Diet & Spondylitis

Diet's Effect On Spondylitis Symptoms

In recent years many specialized diets have gained popularity among some people with arthritis. To date, none of these claims have been substantiated by rigorously controlled studies. That said, some people find that certain foods trigger changes in symptoms - either for the better or the worse. If you find yourself noticing this type of pattern, try keeping a food diary for a few weeks to find out if indeed what you eat makes a difference or if you have food sensitivities.

Whether a person is affected by a chronic illness or not, there are some straightforward guidelines that if followed, would lead to improved health and well-being for almost everyone.

  • Both calcium and alcohol affect the strength of the bones, and it is a well known fact that people with spondylitis are already at higher risk for osteoporosis, a dangerous thinning of the bones that can lead to fractures. Following a diet with adequate amounts of calcium and vitamin D will help reduce the risk of osteoporosis. Alcoholic beverages can also weaken bones. Consuming more than two alcoholic drinks per day increases a person's chances of developing weakened bones. In addition, alcohol mixed with certain medications can cause serious side-effects to the gastrointestinal tract and to major organs such as the liver and the kidneys.
  • It is important to find out from your doctor whether any of the medications that you take affect how your body uses what you eat. For instance, some medications cause a person to retain sodium, while others cause potassium loss. Methotrexate can lower folic acid levels causing a variety of adverse symptoms which can be offset by taking additional supplements.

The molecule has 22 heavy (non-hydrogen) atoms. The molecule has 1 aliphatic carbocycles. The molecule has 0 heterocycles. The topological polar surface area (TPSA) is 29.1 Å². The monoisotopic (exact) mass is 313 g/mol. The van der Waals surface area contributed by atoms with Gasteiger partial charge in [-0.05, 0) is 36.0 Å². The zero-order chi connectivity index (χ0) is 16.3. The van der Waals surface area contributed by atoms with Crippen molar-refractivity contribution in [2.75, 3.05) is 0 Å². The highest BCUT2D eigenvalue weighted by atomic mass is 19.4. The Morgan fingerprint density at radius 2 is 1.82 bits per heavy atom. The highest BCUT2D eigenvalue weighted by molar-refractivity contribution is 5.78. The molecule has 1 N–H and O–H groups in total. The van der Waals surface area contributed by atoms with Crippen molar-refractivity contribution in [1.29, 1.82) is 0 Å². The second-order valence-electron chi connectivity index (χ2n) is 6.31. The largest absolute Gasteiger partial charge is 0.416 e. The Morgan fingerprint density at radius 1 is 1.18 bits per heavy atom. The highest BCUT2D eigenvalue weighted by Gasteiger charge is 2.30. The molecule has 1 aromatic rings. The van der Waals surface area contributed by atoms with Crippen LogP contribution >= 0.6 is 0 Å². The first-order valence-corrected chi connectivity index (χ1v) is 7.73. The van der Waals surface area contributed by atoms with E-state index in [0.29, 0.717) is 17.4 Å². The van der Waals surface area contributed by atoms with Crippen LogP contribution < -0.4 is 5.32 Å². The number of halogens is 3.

Whatever you decide, expert agree that there are basic guidelines to good nutrition, which are:

  • Eat a variety of foods that make you feel good - avoid those that do not.
  • Eat plenty of vegetables, fruits, and whole-grain products.
  • Use fat (especially saturated fat found in animal products), cholesterol, sugar, and salt in moderation.
  • Drink 8-10 glasses of water a day.
  • Most people receive daily requirements of vitamins and minerals by eating a well-balanced diet, but others need to take vitamin supplements.
  • Avoid alcohol or foods that can interact with your medication. Talk with your doctor and/or pharmacist about potential interactions.

Maintain a Healthy Weight

Besides the well-known medical problems individuals can develop as a result of weight gain (high blood pressure, diabetes, cancer, stroke, and heart disease), extra weight puts additional stress on joints and bones. For example, the corticosteroid prednisone causes weight gain to some degree in nearly all patients who take the medication and can lead to redistribution of body fat to places like the face, back of the neck, and abdomen.

On the other end, underweight persons can suffer from medical problems ranging from chronic fatigue and anemia to lowered resistance to infection and clinical depression. Inflammation, certain medications, and depression associated with a chronic illness may lessen your appetite or upset your stomach, making if difficult for some people with spondylitis to maintain a healthy weight. This is especially true for those with spondylitis of inflammatory bowel or Crohn's disease that experience gastrointestinal problems on top of the arthritis symptoms. Report any severe weight loss to your doctor.